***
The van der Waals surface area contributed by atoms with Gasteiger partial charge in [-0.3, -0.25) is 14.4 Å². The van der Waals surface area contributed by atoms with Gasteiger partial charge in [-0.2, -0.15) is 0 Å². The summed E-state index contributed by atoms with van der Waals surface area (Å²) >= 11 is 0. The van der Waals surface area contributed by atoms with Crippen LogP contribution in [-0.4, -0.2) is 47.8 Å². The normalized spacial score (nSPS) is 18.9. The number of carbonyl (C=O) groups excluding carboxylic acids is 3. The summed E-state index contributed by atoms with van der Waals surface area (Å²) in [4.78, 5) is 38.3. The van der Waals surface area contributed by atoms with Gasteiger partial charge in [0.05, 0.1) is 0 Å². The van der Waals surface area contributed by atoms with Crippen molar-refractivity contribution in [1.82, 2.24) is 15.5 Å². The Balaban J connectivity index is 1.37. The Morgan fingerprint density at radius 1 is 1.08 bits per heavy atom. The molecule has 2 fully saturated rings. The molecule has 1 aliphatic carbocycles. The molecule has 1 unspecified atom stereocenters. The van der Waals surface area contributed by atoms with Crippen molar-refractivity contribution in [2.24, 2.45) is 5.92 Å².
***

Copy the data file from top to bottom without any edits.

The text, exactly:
The van der Waals surface area contributed by atoms with Gasteiger partial charge in [-0.3, -0.25) is 14.4 Å². The van der Waals surface area contributed by atoms with Gasteiger partial charge in [-0.2, -0.15) is 0 Å². The summed E-state index contributed by atoms with van der Waals surface area (Å²) >= 11 is 0. The van der Waals surface area contributed by atoms with Crippen LogP contribution in [-0.4, -0.2) is 47.8 Å². The normalized spacial score (nSPS) is 18.9. The number of carbonyl (C=O) groups excluding carboxylic acids is 3. The summed E-state index contributed by atoms with van der Waals surface area (Å²) in [4.78, 5) is 38.3. The van der Waals surface area contributed by atoms with Gasteiger partial charge in [0.05, 0.1) is 0 Å². The van der Waals surface area contributed by atoms with Crippen molar-refractivity contribution in [1.82, 2.24) is 15.5 Å². The Balaban J connectivity index is 1.37. The Morgan fingerprint density at radius 1 is 1.08 bits per heavy atom. The molecule has 2 fully saturated rings. The molecule has 1 aliphatic carbocycles. The molecule has 1 unspecified atom stereocenters. The van der Waals surface area contributed by atoms with Crippen molar-refractivity contribution in [2.24, 2.45) is 5.92 Å².